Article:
It was always a spectacular car, though, enjoyed by Aston Martin aficionados and club racers throughout the 1960s and 1970s before becoming better known as a collectable car in the 1980s. The DB4GT Zagato is a true exotic.
Chassis 0176/R was sold by HWM to Edward Beck in 1962. He’d part-exchanged an AC Aceca for it, and took it back to his home on the Isle of Man, where it stayed for 17 years. It was fastidiously maintained during that time; Beck had it fitted with modified DB4 bumpers, in an effort to protect the bodywork, as well as DB4GT seats, more comfortable than the vestigial Zagato semi-buckets. Later owners include Aston Martin chairman Victor Gauntlet! (1980-1982), and then the meat magnate and collector Paul Vestey, who removed its bumpers.
‘David Brown had ambitions to supply gentlemen’s racers for gentlemen racers, cars that could win on track and then drive back’
Dealer Duncan Hamilton brokered a sale in 1984 that saw European collector Hubert Fabri take ownership, and he became the longest-standing Zagato owner before selling to William Loughran last year. Importantly, 0176/R has never been damaged on track, and nor has it ever been the subject of a full restoration. Fabri even commissioned a scratchbuilt model of it, which William also now has.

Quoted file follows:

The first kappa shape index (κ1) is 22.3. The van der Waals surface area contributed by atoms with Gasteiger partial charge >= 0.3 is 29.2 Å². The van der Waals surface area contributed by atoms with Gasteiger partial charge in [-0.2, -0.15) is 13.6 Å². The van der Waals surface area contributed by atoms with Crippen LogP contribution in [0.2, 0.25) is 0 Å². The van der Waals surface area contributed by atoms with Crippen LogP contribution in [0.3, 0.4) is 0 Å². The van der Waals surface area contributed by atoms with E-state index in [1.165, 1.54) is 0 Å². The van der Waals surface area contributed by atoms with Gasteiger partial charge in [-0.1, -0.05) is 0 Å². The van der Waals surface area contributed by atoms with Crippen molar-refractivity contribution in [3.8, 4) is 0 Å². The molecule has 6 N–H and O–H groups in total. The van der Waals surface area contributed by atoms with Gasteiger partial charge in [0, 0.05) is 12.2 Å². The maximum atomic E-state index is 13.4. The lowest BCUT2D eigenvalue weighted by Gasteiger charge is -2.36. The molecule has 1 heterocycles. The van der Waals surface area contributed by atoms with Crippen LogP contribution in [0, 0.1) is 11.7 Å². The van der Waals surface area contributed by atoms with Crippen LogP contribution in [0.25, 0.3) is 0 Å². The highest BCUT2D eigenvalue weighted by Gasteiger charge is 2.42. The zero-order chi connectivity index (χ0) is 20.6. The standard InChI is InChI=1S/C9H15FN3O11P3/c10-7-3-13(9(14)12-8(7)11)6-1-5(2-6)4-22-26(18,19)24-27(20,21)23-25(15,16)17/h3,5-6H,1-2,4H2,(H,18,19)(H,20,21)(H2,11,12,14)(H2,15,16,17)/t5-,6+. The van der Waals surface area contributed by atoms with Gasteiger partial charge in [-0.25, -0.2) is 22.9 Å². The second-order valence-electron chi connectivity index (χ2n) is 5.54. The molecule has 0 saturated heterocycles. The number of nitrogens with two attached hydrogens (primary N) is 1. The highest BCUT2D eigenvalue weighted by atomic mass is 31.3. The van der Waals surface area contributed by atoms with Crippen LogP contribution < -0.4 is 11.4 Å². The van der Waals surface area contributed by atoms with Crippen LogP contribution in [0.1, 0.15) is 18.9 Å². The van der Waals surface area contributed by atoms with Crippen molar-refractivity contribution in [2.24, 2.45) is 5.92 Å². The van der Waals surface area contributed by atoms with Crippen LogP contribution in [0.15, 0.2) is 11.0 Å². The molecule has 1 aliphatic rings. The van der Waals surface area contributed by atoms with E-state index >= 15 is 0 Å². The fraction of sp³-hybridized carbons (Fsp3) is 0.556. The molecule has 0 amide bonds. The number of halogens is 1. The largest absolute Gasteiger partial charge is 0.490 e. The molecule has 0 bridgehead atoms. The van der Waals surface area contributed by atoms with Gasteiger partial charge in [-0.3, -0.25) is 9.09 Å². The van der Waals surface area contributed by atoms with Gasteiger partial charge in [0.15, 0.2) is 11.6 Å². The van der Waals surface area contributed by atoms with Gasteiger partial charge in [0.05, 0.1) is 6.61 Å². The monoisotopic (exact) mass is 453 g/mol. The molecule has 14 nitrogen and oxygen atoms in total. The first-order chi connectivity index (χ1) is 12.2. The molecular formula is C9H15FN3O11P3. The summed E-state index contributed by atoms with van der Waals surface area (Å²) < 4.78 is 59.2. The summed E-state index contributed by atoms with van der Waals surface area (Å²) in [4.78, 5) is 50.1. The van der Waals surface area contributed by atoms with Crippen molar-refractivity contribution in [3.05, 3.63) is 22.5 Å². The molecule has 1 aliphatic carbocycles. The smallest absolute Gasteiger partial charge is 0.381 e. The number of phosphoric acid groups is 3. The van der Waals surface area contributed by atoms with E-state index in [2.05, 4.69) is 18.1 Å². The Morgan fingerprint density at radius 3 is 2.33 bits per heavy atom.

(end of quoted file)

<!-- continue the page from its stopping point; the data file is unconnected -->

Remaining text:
‘It’s such an original car, I’ve known it for a long time. It’s very special and it’s the seventh Zagato I’ve owned. The first I bought was 1 VEV, 20-odd years ago at a Donington auction, Robert Brooks was the auctioneer. I knew they were good, everyone was taking about this one. I sold it on — then bought it back two years later and kept it for another 12 years. People had told me I was crazy for selling it, that I'd never have another, but I got three quite quickly after that. Sometimes these things just fall into place. You need to be able to jump in and buy, wherever the car is — that’s how deals are done. And not everything can be sold on quickly. You have to want to do it and have the means to do it.’